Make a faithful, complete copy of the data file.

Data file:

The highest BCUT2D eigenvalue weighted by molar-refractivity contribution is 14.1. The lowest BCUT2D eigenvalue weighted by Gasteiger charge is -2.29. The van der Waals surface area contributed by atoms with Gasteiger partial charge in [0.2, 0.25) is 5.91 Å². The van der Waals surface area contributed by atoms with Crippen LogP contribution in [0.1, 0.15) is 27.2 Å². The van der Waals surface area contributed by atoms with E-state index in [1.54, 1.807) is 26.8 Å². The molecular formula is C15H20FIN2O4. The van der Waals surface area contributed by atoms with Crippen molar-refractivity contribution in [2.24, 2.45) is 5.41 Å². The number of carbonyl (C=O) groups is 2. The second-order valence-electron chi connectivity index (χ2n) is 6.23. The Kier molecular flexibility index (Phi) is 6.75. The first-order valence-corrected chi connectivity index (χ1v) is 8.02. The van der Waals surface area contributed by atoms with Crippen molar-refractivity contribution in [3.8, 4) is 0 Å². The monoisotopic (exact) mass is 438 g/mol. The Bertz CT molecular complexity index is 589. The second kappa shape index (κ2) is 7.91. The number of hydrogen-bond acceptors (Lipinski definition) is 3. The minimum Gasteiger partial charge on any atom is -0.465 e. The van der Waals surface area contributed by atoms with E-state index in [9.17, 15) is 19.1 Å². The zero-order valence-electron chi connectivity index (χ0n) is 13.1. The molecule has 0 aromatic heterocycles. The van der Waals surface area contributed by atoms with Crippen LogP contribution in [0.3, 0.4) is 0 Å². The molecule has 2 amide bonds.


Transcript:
The highest BCUT2D eigenvalue weighted by molar-refractivity contribution is 14.1. The lowest BCUT2D eigenvalue weighted by Gasteiger charge is -2.29. The van der Waals surface area contributed by atoms with Gasteiger partial charge in [0.2, 0.25) is 5.91 Å². The van der Waals surface area contributed by atoms with Crippen LogP contribution in [0.1, 0.15) is 27.2 Å². The van der Waals surface area contributed by atoms with E-state index in [1.54, 1.807) is 26.8 Å². The molecular formula is C15H20FIN2O4. The van der Waals surface area contributed by atoms with Crippen molar-refractivity contribution in [2.24, 2.45) is 5.41 Å². The number of carbonyl (C=O) groups is 2. The second-order valence-electron chi connectivity index (χ2n) is 6.23. The Kier molecular flexibility index (Phi) is 6.75. The first-order valence-corrected chi connectivity index (χ1v) is 8.02. The van der Waals surface area contributed by atoms with Crippen molar-refractivity contribution in [3.8, 4) is 0 Å². The monoisotopic (exact) mass is 438 g/mol. The Bertz CT molecular complexity index is 589. The second kappa shape index (κ2) is 7.91. The number of hydrogen-bond acceptors (Lipinski definition) is 3. The minimum Gasteiger partial charge on any atom is -0.465 e. The van der Waals surface area contributed by atoms with E-state index in [9.17, 15) is 19.1 Å². The zero-order valence-electron chi connectivity index (χ0n) is 13.1. The molecule has 0 aromatic heterocycles. The van der Waals surface area contributed by atoms with Crippen LogP contribution in [0.3, 0.4) is 0 Å². The molecule has 2 amide bonds.